It wasn't yet a FileMaker Pro–based solution. That would come later — specifically, in 1999. That was the year Rutgers submitted a federal grant proposal to develop a similar software tool for use by partner organizations in New York City — the East Harlem Tutorial Program, Interfaith Neighbors, and the Stanley Isaacs Neighborhood Center, all organizations which share the Student Support Services' Program goal of helping at–risk–students to excel. "In the original proposal, the application was conceived as a Windows server–based application accessible only by machines running the Windows operating system," recalls project associate Earl Preston Thomas. "The decision to develop the application as a server–resident, web based system that operated through a web browser was made on the recommendation of the web software developer, Digital Fusion Inc."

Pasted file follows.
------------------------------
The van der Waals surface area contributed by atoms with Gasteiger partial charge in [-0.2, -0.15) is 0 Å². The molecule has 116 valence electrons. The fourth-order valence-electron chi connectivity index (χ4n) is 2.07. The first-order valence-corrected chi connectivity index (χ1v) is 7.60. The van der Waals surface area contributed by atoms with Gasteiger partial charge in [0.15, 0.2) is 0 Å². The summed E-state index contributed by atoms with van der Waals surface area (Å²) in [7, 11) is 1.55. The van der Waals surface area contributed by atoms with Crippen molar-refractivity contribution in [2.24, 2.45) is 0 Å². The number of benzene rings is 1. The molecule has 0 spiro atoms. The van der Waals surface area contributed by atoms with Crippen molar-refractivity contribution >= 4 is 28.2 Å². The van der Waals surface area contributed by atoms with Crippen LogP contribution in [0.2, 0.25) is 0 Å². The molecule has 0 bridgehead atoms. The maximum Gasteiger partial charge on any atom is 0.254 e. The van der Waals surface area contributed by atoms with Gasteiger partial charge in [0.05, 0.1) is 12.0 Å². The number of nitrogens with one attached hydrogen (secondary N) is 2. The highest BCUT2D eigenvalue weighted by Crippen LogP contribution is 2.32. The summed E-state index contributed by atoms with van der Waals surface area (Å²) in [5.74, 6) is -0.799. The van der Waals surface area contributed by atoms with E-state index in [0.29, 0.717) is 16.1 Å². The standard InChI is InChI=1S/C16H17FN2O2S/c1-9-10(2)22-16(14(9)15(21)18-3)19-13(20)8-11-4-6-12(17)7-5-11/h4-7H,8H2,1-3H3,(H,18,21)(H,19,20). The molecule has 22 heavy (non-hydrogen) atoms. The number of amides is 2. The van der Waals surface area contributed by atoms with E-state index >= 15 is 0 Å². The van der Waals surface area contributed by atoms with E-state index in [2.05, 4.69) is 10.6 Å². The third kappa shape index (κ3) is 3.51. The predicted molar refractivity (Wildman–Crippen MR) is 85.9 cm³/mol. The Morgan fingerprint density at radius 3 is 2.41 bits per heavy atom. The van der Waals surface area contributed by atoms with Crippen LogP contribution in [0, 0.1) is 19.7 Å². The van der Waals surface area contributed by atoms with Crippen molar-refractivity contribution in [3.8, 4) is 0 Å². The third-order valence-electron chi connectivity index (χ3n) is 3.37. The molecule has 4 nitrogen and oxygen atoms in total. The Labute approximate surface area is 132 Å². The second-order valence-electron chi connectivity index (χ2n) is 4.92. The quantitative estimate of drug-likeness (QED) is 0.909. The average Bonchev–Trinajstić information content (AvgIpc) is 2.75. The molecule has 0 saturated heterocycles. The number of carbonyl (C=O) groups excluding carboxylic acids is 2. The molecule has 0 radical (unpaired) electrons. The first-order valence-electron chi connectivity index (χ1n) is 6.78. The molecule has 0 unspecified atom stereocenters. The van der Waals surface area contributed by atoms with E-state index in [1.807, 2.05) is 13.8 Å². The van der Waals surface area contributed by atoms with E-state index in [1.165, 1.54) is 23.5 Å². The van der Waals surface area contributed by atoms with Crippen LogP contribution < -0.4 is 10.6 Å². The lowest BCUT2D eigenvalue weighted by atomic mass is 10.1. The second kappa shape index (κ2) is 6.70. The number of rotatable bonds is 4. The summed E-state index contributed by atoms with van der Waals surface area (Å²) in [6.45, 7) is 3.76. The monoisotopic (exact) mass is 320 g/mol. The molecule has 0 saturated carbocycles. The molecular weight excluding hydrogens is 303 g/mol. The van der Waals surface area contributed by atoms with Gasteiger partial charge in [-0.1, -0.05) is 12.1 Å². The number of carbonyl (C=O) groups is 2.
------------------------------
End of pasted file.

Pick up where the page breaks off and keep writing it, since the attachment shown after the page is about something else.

FileMaker Pro was identified as the database of choice over applications such as Microsoft's Access because of FileMaker's unmatched user–friendliness, power, and flexibility — and cross platform versatility
FileMaker Pro soon emerged as the driving force behind the tool, for reasons both practical and economic. "FileMaker Pro was identified as the database of choice over applications such as Microsoft's Access because of FileMaker's unmatched user–friendliness, power, and flexibility — and cross platform versatility," Earl explains. The Rutgers team turned to developer Nancy Fedder of Fedder Solutions to clone the basic data structure of the original Rutgers application — and to train the three partner organizations in the ins and outs of the software.